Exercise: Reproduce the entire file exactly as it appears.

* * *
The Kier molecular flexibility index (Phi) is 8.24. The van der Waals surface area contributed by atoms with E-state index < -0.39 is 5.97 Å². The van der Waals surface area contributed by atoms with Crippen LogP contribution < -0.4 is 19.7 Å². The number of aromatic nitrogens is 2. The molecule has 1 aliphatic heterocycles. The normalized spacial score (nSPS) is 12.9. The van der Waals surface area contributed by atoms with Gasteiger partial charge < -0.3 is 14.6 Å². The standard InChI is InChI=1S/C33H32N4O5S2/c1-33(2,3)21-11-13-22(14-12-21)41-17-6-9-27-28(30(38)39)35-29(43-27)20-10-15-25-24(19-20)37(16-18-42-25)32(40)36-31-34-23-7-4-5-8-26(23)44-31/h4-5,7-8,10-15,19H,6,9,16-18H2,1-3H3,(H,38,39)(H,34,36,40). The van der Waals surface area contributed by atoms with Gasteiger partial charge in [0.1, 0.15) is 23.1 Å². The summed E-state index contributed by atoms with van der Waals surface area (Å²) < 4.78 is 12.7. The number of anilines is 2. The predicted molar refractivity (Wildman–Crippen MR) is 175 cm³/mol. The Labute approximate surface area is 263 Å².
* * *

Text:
The Kier molecular flexibility index (Phi) is 8.24. The van der Waals surface area contributed by atoms with E-state index < -0.39 is 5.97 Å². The van der Waals surface area contributed by atoms with Crippen LogP contribution < -0.4 is 19.7 Å². The number of aromatic nitrogens is 2. The molecule has 1 aliphatic heterocycles. The normalized spacial score (nSPS) is 12.9. The van der Waals surface area contributed by atoms with Gasteiger partial charge < -0.3 is 14.6 Å². The standard InChI is InChI=1S/C33H32N4O5S2/c1-33(2,3)21-11-13-22(14-12-21)41-17-6-9-27-28(30(38)39)35-29(43-27)20-10-15-25-24(19-20)37(16-18-42-25)32(40)36-31-34-23-7-4-5-8-26(23)44-31/h4-5,7-8,10-15,19H,6,9,16-18H2,1-3H3,(H,38,39)(H,34,36,40). The van der Waals surface area contributed by atoms with Gasteiger partial charge in [0.1, 0.15) is 23.1 Å². The summed E-state index contributed by atoms with van der Waals surface area (Å²) < 4.78 is 12.7. The number of anilines is 2. The predicted molar refractivity (Wildman–Crippen MR) is 175 cm³/mol. The Labute approximate surface area is 263 Å².